Japanese conversation skills can be important for many different reasons, whether you are a traveler who is looking to navigate more easily through the country or you need these skills for the purposes of business. Due in large part to the cultural influences of Japan, many basic phrases are already well known among the majority of individuals – phrases such as “konnichiwa” and “sayonara” for example. However, greetings – while they will earn you brownie points for politeness in the very formal Japanese cultural – are not enough to help you navigate Japan with ease.
While you’re encouraged to undertake a little more formal Japanese study if you’re interested in the language, such as this Elementary Japanese Course on Udemy, there are a few Japanese phrases that you can learn right now to get you more comfortable with the language and to help you begin understanding how the Japanese language system operates.
If you are looking to write in Japanese, it is important for you to realize that the Japanese script system is as simple as it is complex. This is because three different character systems are used in Japanese – kanji, hiragana, and katakana. Kanji is the most formal of the three writing styles, and as such is used primarily out of tradition. Many non-native speakers of Japanese never fully learn kanji, in large part due to its complexity.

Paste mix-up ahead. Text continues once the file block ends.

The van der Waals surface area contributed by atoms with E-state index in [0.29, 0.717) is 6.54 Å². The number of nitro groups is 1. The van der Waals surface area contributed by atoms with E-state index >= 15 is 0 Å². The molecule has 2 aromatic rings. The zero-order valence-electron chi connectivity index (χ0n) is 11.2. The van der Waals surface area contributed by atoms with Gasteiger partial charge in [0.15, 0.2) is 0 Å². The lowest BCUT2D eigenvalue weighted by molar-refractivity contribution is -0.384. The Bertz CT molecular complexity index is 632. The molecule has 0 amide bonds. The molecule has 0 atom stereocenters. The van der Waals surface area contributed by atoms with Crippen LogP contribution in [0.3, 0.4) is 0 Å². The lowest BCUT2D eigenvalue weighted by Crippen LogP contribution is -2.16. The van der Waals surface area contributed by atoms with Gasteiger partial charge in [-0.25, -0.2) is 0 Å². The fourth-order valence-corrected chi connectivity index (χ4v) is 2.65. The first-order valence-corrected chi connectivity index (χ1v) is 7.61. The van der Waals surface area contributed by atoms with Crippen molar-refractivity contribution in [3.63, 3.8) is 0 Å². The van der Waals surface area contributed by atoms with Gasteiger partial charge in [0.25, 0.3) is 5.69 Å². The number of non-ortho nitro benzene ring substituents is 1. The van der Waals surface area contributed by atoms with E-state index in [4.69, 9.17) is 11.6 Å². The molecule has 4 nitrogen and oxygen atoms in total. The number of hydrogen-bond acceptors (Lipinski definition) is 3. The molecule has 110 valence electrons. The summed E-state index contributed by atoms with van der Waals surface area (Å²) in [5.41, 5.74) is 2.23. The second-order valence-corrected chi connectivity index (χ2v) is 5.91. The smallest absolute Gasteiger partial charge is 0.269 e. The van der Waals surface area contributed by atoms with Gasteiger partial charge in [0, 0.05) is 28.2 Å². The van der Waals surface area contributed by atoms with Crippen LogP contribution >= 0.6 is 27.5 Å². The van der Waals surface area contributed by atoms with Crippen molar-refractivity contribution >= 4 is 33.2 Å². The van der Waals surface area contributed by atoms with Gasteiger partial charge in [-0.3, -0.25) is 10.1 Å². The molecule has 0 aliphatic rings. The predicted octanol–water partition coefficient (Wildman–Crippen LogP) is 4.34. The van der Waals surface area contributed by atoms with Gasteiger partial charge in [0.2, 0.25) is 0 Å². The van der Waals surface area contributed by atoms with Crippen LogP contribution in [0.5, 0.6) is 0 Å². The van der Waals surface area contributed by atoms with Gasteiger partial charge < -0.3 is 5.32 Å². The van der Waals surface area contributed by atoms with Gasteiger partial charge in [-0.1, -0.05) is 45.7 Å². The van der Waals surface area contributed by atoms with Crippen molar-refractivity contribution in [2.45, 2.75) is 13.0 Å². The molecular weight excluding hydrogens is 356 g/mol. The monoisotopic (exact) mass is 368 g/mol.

Hiragana is largely used to supplement kanji, both to enhance the meanings of the original kanji characters and to show emotion. It may also be used in instances in which no kanji exists for a word, or for instances in which there is no longer kanji for a certain word.
Katakana is the most modern of the three types of scripts, and is the type of script those learning to write in Japanese most often use. Katakana is syllabic, which means that unlike kanji or Chinese characters, katakana can be sounded out – making it invaluable for those seeking to learn the language or those looking to travel in Japan. You can learn katakana and hiragana through this great Udemy course. Doing so can be of great benefit to you.
Japanese Language Structure
There are a few things to note before you get started. The Japanese language structure is much different than those of most languages, and follows a subject-object-verb construction. (For example, a phrase in English such as “The bird’s feathers were red” would be structured as, “As for the bird, its feathers were red”. In cases were the subject and object can easily be inferred through context, they are generally eliminated altogether, which leads to a number of single word phrases. (For example, Yatta!, which means “I did it!”)
Basic Japanese Phrases
We already mentioned “konnichiwa”, but hold on – do you really know what it means? If you said “hello”, you’re technically incorrect – konnichiwa actually means good afternoon (although in all fairness, it is used as a basic greeting throughout the day). It’s a simple mistake to make, as we most often hear it used in this context in films and as a casual greeting by non-Japanese speakers.